Tag Archives: career development

Jacqueline Southee, FSSC 22000
Women in Food Safety

You’re Not Alone: How a Support Network Is Critical for Work-Life Balance

By Jacqueline Southee, Melody Ge
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Jacqueline Southee, FSSC 22000

We all know it is important to maintain a healthy work-life balance, regardless of our current career stage. We also know that this can be a challenge. In March 2020 when coronavirus restrictions forced the various aspects of our lives—normally kept separate—to collide in our kitchens and spare rooms, we found ourselves sharing workspace with partners and children. This immediate change really brought our work-life balance into focus.

As part of our Women in Food Safety series, we interviewed three highly successful food safety professionals about how they keep their work-life balance in perspective despite the ever-increasing demands of work, and how they have tackled major life changes or career decisions along the way, while still keeping their career on track.

We were delighted to have the opportunity to talk to Shawna Wagner, food sector and technical manager, North America for DNV and SQF Auditor of the Year, 2019; Cornelie Glerum, director of operations for FSSC 22000 and Laura Gutierrez Becerra, food safety regulatory and operations manager at Amazon. These outstanding professional females work in different sectors of the industry and have different career backgrounds, but they all agreed on the importance of keeping a healthy work-life balance and shared surprisingly similar strategies for tackling it. They also agreed that it is all too easy to let work consume your life, so above all, it is very important to like your job and to do something that you enjoy.

It is clear that achieving highly aspiring career goals requires disciplined time management both at work and at home; and it is also important to build a support network of others that can help you. Similarly, although at the start of a career one might think it a sign of weakness to ask for help, this is not true. If there comes a time when it seems impossible to get everything done, be kind to yourself—some tasks can always wait.

Shawna Wagner is a senior auditor so traveling is a major element of her job. Before COVID -19 hit, she might be on the road 270 nights a year. ” This definitely eats into personal time and takes a toll on family life- it is important to switch off at times” she said.

As the director of operations, Cornelie Glerum is a founder, and leading force behind FSSC 22000. She believes that “Work life balance is very important—and that you should work to live—not live to work”.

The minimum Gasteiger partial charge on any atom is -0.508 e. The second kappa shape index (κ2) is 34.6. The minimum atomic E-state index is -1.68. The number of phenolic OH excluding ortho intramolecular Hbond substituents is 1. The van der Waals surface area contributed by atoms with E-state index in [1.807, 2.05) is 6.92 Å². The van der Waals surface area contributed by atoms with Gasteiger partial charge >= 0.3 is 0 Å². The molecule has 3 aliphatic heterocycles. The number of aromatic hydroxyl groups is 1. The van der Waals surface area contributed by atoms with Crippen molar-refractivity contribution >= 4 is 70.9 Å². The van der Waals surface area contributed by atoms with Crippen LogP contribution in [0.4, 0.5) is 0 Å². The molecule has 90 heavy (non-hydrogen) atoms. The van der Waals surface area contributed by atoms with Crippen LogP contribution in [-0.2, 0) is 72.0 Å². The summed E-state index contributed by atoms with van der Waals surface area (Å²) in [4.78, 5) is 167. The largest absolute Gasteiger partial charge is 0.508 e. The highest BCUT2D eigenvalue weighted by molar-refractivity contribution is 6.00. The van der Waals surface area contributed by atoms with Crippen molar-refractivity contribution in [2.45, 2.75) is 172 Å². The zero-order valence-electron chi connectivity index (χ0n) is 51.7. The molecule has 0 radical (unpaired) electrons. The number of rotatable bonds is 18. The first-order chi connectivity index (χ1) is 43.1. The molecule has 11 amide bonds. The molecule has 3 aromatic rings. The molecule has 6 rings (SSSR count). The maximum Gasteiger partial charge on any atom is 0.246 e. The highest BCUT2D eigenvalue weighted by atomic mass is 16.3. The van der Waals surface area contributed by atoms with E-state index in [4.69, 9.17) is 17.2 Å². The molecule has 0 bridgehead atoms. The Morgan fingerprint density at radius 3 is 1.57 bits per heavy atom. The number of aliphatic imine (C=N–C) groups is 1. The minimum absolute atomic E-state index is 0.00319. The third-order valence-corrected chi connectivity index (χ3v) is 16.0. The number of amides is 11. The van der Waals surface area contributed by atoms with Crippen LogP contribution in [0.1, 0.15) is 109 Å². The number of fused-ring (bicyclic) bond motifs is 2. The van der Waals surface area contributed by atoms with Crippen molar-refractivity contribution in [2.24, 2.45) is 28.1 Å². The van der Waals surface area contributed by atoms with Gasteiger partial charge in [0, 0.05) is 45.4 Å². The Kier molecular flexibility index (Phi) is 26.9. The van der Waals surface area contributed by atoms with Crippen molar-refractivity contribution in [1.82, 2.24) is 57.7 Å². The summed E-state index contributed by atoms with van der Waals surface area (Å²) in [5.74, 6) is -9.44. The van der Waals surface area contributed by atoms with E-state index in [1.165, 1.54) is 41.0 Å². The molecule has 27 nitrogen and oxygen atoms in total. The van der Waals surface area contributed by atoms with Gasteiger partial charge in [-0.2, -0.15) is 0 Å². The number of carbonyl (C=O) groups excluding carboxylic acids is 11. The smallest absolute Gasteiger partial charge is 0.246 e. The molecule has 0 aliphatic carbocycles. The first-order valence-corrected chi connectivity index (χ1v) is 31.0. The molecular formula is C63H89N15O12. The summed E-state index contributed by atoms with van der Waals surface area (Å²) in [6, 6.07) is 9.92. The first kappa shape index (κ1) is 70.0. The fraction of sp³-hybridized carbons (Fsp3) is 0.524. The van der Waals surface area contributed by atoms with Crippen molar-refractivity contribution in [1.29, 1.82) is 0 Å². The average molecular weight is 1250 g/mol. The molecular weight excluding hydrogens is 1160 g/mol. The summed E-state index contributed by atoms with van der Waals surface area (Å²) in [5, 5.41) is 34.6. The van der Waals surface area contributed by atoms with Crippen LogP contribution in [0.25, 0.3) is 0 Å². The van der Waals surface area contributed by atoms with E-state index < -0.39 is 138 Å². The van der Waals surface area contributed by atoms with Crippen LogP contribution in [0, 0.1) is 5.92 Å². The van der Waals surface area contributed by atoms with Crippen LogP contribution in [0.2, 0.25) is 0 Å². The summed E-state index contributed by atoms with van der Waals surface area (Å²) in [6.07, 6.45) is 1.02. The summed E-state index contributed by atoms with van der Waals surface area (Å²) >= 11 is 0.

Laura Gutierrez Becerra has had an interesting and varied career path, which has covered career moves, an international relocation, a family-focused career break as well as the raising of three children before reaching her current position with Amazon. “Work-life balance is important to keep in check. I think that as women, we can forget about ourselves, particularly as we tend to be fully dedicated to our job or career path, or we have family responsibilities or dependents to care and provide for. We tend to put considerations for ourselves last.

There are elements and approaches to maintaining a work-life balance that all of them agreed upon.

1. Keep a personal schedule as well as a work schedule

It is easy to let work overwhelm or occupy your all your time, so it is important to make personal appointments with yourself or your family.

Shawna Wagner, DNV
Shawna Wagner, DNV

Wagner: I certainly try to schedule something every weekend, such as golf, camping, and dinner events.  The scheduling is important as if it’s not in my phone calendar, it’s not happening.

Glerum: I have a family, a partner and two young children, and we do have some family commitments that are on a set schedule such as the Friday hockey practice, which is an important part of my week, as I enjoy being the coach. If they are written into the schedule, it is easy to keep the commitment.

Gutierrez: I am fairly good with this now compared to when I started my career. We had to create schedules for everyone in the family to have responsibilities in the home so that the chores got done, but we also factored in extra-curricular activities such as family game night, etc. We also enjoy exercising together, which is important for us all.

2. Taking time off

Wagner: I have come to learn that vacation time is your time to shut work off, and I was extremely poor at this practice. I would take vacation but still work all day on emails, so I didn’t fall behind for when I was back from vacation. My best advice is to know that it will still be there when you get back and to train others to cover for you for when you are not in the office.  Also return the favor for others, as we all deserve downtime.

Laura Gutierrez Becerra
Laura Gutierra Becerra, Amazon

Gutierrez: There was a point in my career when I was juggling job moves raising children with different ages (an infant, a toddler and a teenager) , and I felt burnt out. I took the great piece of advice from my mentors who advised me to do more of the hobbies that I enjoy, and to learn to delegate. Although this was difficult at first, it was helpful to consider delegation as a way of helping others to develop and advance their careers. Looking at it from this [perspective] allowed me to take some time off.

3. Keep your phone in check. While of course it is a life-changing invention, the cell phone is also the never-ending connection to work.

Wagner: I keep things in perspective by always having dedicated time to my family and friends. For example, if I am having dinner with my partner, it’s a hard rule that I will not answer the phone.

Glerum: I am aware that I have big responsibilities in my job, so I do tend to stay in touch and keep my phone on even during holidays and vacations, but I try to keep calls at the minimum.